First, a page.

Starting Homework

Develop Initiation Skills

Use a Timer

Your child consistently stalls on starting homework. He has a hard time starting any project, big or small. It’s not that he dislikes the specific starting point (the historical background of a term paper). Rather, he generally resists starting things at all. As a result, he is late finishing projects, fails to pursue goals, and falls behind in many areas of his life.

Most children resist or procrastinate from time to time when it comes to starting homework or a project. But chronic resistance that does not seem to improve as your child gets older might indicate that he is struggling to develop initiation skills. Initiation is one of our executive functions: the set of skills that let us execute daily tasks.

Solution: Timer

Using an old-fashioned kitchen timer to let your child know he’ll start his homework in five minutes gives him the graduated buildup toward the start time that he needs.

Don’t do this: Say, “put away the iPad and start your homework!”

Do this instead: “I’m going to put this timer right next to you." You have five more minutes to play your game. Also, external rewards can be a helpful addition when overcoming an initiation problem: You might say, “If you start your homework without being asked three nights in a row, we can get an ice cream Friday night.” Later, after a pattern of success, you can take away the external reward.

Remember: What looks like a lack of motivation is actually a cognitive weakness. But this weakness can be accommodated with a timer, which provides the gradual buildup your child needs. This approach is helpful when your child shows a general resistance to starting projects. If starting something new is intimidating (even though your child shows some excitement about a project — like a term paper — but stalls on starting), try suggesting he start in the middle of the paper. He can start at an action point and work backwards.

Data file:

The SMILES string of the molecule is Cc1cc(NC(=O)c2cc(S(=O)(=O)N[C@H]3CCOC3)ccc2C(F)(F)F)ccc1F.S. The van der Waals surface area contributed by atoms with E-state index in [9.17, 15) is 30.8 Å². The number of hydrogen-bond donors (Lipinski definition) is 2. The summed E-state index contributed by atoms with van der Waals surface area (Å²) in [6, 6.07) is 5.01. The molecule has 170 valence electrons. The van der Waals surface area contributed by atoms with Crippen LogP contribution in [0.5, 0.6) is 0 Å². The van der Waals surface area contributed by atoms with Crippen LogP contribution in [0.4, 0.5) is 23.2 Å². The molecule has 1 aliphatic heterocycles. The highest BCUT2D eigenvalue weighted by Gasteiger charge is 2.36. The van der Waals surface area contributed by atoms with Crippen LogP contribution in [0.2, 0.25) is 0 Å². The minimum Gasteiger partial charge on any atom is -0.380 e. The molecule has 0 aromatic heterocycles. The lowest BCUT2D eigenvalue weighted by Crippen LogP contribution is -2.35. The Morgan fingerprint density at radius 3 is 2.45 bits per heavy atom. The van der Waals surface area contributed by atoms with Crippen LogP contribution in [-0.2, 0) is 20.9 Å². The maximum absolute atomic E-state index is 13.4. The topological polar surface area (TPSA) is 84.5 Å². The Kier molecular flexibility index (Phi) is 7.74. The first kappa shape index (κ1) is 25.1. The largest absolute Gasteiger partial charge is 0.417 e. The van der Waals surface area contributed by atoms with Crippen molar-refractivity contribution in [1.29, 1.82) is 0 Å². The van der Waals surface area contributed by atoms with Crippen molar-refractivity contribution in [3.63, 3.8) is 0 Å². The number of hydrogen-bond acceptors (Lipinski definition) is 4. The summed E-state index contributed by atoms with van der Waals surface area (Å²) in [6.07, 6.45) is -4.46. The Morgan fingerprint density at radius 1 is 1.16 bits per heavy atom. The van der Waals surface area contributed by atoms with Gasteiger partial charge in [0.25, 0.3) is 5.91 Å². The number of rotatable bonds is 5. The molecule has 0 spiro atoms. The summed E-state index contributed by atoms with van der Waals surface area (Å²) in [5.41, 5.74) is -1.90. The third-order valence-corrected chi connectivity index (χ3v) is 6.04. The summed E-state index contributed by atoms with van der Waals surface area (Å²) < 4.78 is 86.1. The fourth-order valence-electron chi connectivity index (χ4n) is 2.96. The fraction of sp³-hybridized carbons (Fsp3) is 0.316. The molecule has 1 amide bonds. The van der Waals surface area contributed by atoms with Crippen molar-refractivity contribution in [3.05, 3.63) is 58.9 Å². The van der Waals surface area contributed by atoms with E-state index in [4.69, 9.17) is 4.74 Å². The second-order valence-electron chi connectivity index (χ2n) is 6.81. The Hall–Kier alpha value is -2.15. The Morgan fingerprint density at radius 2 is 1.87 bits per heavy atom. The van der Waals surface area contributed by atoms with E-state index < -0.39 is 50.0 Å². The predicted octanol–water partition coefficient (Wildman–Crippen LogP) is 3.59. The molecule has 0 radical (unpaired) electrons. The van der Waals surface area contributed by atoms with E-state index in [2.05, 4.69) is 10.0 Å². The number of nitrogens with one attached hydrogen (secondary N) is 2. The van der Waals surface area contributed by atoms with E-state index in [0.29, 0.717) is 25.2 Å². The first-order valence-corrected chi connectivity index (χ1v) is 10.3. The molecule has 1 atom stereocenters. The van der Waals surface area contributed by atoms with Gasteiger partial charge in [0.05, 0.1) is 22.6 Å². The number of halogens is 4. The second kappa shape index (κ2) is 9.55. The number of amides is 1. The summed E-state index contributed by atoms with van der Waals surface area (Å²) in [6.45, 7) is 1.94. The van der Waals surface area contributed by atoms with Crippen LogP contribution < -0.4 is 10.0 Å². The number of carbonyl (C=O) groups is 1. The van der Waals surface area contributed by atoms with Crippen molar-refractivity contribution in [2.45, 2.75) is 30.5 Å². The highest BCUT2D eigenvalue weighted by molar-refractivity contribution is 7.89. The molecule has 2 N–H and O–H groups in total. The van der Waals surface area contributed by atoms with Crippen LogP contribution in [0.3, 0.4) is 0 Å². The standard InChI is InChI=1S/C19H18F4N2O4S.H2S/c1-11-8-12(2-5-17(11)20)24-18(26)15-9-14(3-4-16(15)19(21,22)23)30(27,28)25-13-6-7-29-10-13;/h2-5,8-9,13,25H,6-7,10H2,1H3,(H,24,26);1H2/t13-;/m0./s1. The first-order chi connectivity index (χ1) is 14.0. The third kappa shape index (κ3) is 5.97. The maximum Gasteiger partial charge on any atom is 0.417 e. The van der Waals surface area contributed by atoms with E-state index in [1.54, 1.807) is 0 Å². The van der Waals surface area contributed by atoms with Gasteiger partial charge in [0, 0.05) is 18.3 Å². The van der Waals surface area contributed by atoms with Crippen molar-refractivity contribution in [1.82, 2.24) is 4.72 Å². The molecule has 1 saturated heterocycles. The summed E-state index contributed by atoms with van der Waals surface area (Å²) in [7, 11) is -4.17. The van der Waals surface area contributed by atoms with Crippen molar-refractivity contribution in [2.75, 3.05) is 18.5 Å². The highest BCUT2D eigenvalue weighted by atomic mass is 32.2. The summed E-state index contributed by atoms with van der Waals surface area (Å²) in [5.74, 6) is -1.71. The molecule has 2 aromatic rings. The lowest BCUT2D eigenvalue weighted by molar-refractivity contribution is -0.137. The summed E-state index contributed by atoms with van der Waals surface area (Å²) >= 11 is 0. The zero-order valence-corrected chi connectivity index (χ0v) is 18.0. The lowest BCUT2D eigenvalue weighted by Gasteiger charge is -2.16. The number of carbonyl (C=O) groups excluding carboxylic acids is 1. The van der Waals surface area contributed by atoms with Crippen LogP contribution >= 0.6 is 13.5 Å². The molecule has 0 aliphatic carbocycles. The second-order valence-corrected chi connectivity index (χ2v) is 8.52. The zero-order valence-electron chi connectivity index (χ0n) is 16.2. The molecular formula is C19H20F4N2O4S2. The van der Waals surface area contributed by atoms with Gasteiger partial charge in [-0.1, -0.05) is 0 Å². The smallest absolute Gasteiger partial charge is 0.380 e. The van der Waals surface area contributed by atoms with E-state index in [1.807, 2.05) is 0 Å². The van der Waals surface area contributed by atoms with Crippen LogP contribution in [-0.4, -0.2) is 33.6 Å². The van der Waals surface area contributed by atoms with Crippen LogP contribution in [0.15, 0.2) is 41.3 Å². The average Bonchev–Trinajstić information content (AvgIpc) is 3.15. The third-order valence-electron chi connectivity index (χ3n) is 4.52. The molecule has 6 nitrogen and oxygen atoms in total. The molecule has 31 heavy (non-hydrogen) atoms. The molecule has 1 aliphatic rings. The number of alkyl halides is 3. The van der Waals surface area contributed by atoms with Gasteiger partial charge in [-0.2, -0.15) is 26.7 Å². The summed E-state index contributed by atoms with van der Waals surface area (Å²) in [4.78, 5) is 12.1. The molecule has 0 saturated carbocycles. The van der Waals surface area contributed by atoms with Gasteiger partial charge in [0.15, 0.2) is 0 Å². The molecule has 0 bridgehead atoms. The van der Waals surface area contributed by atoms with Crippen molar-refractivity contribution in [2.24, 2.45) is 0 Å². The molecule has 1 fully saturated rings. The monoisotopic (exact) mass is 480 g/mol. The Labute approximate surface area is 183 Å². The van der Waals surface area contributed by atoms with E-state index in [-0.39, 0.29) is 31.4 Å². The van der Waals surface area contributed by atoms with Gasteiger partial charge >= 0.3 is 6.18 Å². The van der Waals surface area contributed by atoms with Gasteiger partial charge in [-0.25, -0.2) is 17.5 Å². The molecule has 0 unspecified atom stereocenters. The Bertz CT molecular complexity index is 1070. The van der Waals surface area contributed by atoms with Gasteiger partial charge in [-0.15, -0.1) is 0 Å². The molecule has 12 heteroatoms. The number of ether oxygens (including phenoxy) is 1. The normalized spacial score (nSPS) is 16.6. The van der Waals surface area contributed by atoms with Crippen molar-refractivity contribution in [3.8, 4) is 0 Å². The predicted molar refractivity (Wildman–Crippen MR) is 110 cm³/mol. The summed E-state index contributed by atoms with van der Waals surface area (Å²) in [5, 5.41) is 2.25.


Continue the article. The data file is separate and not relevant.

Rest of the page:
It is perfectly normal for children to experience some degree of difficulty and frustration as they learn to execute new tasks. Toddlers can tantrum, school-aged children can yell and argue, and teenagers can ignore instructions. When deciding if executive function weaknesses require intervention, ask yourself: “How frequently is this occurring? How intense is the experience/significant the impact?” If your answer to these questions is “too much,” “too often,” “I don’t know what to do to change this,” or “it’s only getting worse,” you may benefit from a face-to-face conversation to help problem-solve your concern. Effective problem solving will help you clearly identify the problem, goal, steps it will take to achieve your goal, possible barriers, and available supports.

Girl and boy smiling

What to Expect

You and your child or adolescent will meet with a pediatric neuropsychologist for approximately one hour. 

Teenage boy smiling

Executive Function Interventions

These interventions aim to create new habits that can sidestep or override a child’s cognitive challenges.

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